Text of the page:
India is well on its way to a makeover, on the cusp of transformation and leading the charge is none other than the Prime Minister himself, Narendra Modi. In his recent Independence Day speech, Modi announced his vision for a future driven by innovation and aimed at improving the lives of all Indians at large. To achieve his dream of a “Digital India”, his government plans to build the required infrastructure which will ensure that all Indians have access to essential public services and information. A dream which few have dreamt before, leave alone fulfillment.
Then again it is something to look forward to and surely an inspiring signal to his constituents and international partners. After all, innovation is currently the buzzword and extremely necessary for the growth of any nation in the 21st century and for a country as diverse as India, it is something which is long overdue. By embracing the humungous potential that technology has to offer, the people of India can connect and unite like never before. From improving the overall access to education and exploring fresh perspectives on the same to increasing the country’s electronic manufacturing capabilities, so that even those living in the far remote expanses of rural India could benefit.
The Obama Administration recently praised Modi’s approach and quickly highlighted the opportunities for collaboration. In comments at the New York Foreign Press Center, U.S. Assistant Secretary of State for South and Central Asia Nisha Biswal said, “We have a pretty ambitious roadmap and workload over the next six weeks and we look forward to a very substantive and consequential visit for Prime Minister (Modi) and look forward to being able to really put a great deal of meat on the bones in terms of this very important relationship that the President has characterized as a defining partnership for the US in the 21st century. This is a relationship that carries a great deal of importance and meaning to the US and is at a critical moment of opportunity and we want to make sure we work very closely with our counterparts in India in realizing that opportunity”.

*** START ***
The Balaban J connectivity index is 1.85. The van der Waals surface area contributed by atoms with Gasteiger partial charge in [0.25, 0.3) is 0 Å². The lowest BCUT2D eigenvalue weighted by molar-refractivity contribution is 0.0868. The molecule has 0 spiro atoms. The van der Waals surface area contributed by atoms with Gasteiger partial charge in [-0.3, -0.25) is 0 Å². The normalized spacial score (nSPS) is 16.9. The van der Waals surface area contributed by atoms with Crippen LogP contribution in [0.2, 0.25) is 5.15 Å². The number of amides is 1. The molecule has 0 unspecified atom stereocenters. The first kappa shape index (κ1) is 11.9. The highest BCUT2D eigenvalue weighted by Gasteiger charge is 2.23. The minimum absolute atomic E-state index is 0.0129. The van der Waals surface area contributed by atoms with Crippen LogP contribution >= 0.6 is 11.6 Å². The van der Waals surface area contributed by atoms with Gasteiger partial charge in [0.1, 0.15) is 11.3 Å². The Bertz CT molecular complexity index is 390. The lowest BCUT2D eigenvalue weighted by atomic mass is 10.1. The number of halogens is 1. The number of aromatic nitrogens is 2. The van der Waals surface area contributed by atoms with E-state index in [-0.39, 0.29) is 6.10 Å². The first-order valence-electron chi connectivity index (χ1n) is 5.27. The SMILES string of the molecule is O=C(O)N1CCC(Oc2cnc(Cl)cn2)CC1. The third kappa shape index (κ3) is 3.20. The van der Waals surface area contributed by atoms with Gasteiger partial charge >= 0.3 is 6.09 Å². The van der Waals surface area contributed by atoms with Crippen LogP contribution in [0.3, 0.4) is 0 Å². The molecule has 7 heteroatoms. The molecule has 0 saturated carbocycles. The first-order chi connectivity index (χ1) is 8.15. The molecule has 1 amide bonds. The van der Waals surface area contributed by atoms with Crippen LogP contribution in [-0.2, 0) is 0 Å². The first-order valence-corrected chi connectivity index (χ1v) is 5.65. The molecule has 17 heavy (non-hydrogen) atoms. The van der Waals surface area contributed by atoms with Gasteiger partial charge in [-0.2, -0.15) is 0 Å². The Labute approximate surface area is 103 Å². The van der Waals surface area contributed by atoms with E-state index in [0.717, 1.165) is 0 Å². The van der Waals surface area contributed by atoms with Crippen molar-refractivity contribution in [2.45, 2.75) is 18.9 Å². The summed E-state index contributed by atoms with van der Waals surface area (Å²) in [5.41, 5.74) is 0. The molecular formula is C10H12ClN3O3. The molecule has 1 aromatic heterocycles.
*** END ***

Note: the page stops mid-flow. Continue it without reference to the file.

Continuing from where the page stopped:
Recently, India and the US came together to discuss issues in the Strategic Dialogue Meet that was chaired by US Secretary of State John Kerry and External Affairs Minister Sushma Swaraj in New Delhi on August 1.The dialogue focused primarily on strengthening cooperation in economic opportunity, energy security, homeland security, education, space and vocational training. ”These are all areas where we are looking to see some concrete announcements. I don’t have that to give to you right now but that is what the homework assignment has been for the two sides to be working on over the next six weeks,” Biswal said referring to the Strategic Dialogue Meet.
Coming back to Modi’s dream of a Digital India, it sure is a grand vision which would take some doing to even embark on its first baby steps and going by the last few months, there’s been more talk than action. As a country, India maintains discriminatory industrial policies that are stopping U.S. exports of the very information and communication technology products that Modi will need to realize his Digital India dream. Widespread copyright piracy and negligent protection of intellectual property rights in India are discouraging innovation and investment and instead are resulting in more brain drain than ever.
While most of the developing countries are opening up their markets and are in the process of introducing the kinds of legal and economic reforms which are necessary to build and sustain a modern digital economy, India is falling further behind rather than keeping pace with them. In the last one year itself, India has slipped ten places in the global innovation index and now ranks a disappointing 76th in the world. According to the 2014 World Economic Forum’s Global Enabling Trade Report, India’s trading regime ranks 96th out of 132 countries in terms of enabling trade. Not the ideal figures when we talk of a nation thinking digital.
These are early days for the Modi government, and manufacturers remain optimistic that positive progress can be achieved and a fruitful bilateral commercial relationship would be an ideal beginning. If India’s new government is serious about taking the actions necessary to achieve their vision, then America is more than ready to work with them.
Nisha Biswal’s Quote Source: Economic Times